By Melissa Fossum
By Lauren Wise
By New Times
By Amanda Savage
By Jason P. Woodbury
By Troy Farah
By New Times
Toward the end of Disc Three, you can feel the hits stop coming. Burt and Hal lose their magic touch somewhere in the middle of scoring the disastrous remake of the movie Lost Horizon in 1973. They compound their problems by having actors Liv Ullman and Peter "I'm Mad As Hell" Finch sing on the soundtrack. Worse, the score contains treacly, Sesame Street-type anthems like "Living Together, Growing Together," which appears here with the Fifth Dimension singing. And that's the last new Bacharach/David hit anyone hears. The team splits up, and whether you're ready for the '80s or not, the listener is forced to leap from the Me Decade to the arguably more selfish Us Decade.
The turnaround is more than a little jarring. That your ears must sonically adjust from Burt's lush, intricate orchestrations where he obsessed over every kielbasa or triangle part to crass Yamaha DX7s that dated records to the week they were issued is bad enough. But juxtaposing Hal David's brilliant prose against his successor, Carole Bayer Sager, is a no-win situation.
First of all, she was Bacharach's third wife. Think of how much compromising you have to do with the missus just to buy living-room furniture and you can imagine how compromised Burt must've been at those ivories. Only three songs herein represent their entire 10-year partnership (there is a God to give you strength after all, because Rhino left off "Heartlight" by Neil Diamond!). In commercial defense of those songs, all three were No. 1 hits, but it's as if the beautiful adventurous soul driven to write such universal masterpieces of longing as "24 Hours From Tulsa" and "Alfie" has been forever anesthetized in the dentist chair and forced to write songs Christopher Cross wouldn't have a hard time singing.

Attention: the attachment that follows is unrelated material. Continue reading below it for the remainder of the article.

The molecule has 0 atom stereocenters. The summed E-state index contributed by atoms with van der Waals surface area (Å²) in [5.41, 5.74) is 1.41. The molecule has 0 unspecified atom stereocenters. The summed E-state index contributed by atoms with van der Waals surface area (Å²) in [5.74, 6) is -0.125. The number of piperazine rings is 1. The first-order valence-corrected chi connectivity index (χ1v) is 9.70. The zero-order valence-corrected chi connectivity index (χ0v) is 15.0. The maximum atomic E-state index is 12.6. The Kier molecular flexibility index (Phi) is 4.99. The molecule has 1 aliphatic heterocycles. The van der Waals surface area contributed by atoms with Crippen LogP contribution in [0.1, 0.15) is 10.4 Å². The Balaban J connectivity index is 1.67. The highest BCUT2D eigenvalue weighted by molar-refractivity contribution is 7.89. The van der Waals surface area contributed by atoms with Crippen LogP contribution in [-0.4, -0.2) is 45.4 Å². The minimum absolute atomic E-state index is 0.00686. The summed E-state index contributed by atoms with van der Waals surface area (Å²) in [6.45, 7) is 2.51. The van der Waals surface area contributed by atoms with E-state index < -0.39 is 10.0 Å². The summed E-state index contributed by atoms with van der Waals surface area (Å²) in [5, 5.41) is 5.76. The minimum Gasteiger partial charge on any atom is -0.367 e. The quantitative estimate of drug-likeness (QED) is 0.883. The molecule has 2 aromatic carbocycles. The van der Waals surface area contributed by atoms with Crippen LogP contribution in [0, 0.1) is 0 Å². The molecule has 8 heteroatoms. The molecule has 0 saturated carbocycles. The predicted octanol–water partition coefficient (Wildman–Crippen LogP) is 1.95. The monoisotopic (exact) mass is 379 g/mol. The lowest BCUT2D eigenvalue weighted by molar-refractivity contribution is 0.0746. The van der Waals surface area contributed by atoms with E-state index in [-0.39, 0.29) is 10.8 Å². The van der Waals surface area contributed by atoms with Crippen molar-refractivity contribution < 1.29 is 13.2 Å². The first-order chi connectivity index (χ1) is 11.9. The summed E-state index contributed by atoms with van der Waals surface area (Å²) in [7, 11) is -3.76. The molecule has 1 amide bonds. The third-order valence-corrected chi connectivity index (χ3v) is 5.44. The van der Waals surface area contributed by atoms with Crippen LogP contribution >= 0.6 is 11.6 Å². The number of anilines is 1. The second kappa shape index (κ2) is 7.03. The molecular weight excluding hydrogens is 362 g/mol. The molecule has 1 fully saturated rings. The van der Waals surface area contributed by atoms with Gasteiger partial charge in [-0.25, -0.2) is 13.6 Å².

DISC FOUR: Painted From Memory
Reviewers still oblivious to Lou Johnson are likening Elvis Costello, Bacharach's latest collaborator and mouthpiece, to the male Dionne Warwick. If Dionne ever made a whole album of torch songs around "Walk On By" or "Are You There (With Another Girl)," this would appear to be its sequel, with all the apologies and the unremedied guilt from the other side of the door, letters never mailed from the dark end of the street.
You'll hear familiar Bacharach touches like flugelhorns and tack pianos, but unlike other return-to-active-duty albums like Roy Orbison's Dream Girl, John Fogerty's Centerfield or any Brian Wilson solo album, there are no deliberate pastiches of older songs dealt out to sucker you in. "This House Is Empty Now" might appear like it's gonna be another "A House Is Not a Home," but the two are worlds apart.
Brook Benton still had hope his love might return, still in love with him. Not only will that not happen to Elvis' protagonist, he's already obsessing over which friends will side with him in the split. In Hal David's lyrics, every action is of the moment, a breakup has either just occurred or a romance is just beginning. Painted From Memory is like a time-lapse movie where we get to see sorrow played out unrelieved for years after. The wife or lover he cheated on in "Toledo" has not only moved out, she's moved on to someone else. On "Tears at the Birthday Party," the twice-removed Elvis looks on at this new beau playing daddy with his kids and cries, "Now I see you share your cake with him/Unwrapping presents that I should've sent/Must I watch you?"
But Elvis recognizes the look of love when he sees it, too. What a thrill it is to hear Bacharach putting a live orchestra through its paces during the bridge, creating a busy city street with music.
"Though no one seems to notice as they hurry by/Ask me what I'm thinking and I won't deny it! I am bewildered," Costello exclaims on "Such Unlikely Lovers," with all the wonder and apprehension of someone about to lose control of his heart's internal functions. The resignation returns like a badly endorsed reality check on "My Thief" and just about every song thereafter. By the time he's pleading "God Give Me Strength," it's more because he wants his replacement rubbed out by the Almighty than because he cares about his own salvation.
While that might seem like a downcast ending, it's in the tradition of fine heartbreak albums like Sinatra's No One Cares and Only the Lonely, which were designed to help you remember the lost love you're powerless to forget. Like Sinatra, Elvis' heart will go on. But for Chrissakes, who wants to hear that?